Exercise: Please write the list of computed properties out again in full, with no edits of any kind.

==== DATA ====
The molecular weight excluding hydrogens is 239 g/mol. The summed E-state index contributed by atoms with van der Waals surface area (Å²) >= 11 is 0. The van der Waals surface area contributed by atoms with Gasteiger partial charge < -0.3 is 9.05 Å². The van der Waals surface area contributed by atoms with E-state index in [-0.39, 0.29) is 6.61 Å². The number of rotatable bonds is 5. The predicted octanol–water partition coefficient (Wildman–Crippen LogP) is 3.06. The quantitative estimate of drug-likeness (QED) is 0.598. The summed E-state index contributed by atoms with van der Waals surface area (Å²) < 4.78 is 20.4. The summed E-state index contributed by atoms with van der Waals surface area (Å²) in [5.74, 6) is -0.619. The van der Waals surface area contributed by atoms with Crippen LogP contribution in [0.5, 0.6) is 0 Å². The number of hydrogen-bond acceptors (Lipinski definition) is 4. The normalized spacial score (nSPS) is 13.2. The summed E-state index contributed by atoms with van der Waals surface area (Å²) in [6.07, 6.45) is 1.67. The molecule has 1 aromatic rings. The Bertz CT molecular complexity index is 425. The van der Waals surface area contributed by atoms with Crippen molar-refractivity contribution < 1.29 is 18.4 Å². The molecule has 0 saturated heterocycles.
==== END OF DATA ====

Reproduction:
The molecular weight excluding hydrogens is 239 g/mol. The summed E-state index contributed by atoms with van der Waals surface area (Å²) >= 11 is 0. The van der Waals surface area contributed by atoms with Gasteiger partial charge < -0.3 is 9.05 Å². The van der Waals surface area contributed by atoms with E-state index in [-0.39, 0.29) is 6.61 Å². The number of rotatable bonds is 5. The predicted octanol–water partition coefficient (Wildman–Crippen LogP) is 3.06. The quantitative estimate of drug-likeness (QED) is 0.598. The summed E-state index contributed by atoms with van der Waals surface area (Å²) < 4.78 is 20.4. The summed E-state index contributed by atoms with van der Waals surface area (Å²) in [5.74, 6) is -0.619. The van der Waals surface area contributed by atoms with Crippen LogP contribution in [0.5, 0.6) is 0 Å². The number of hydrogen-bond acceptors (Lipinski definition) is 4. The normalized spacial score (nSPS) is 13.2. The summed E-state index contributed by atoms with van der Waals surface area (Å²) in [6.07, 6.45) is 1.67. The molecule has 1 aromatic rings. The Bertz CT molecular complexity index is 425. The van der Waals surface area contributed by atoms with Crippen molar-refractivity contribution < 1.29 is 18.4 Å². The molecule has 0 saturated heterocycles.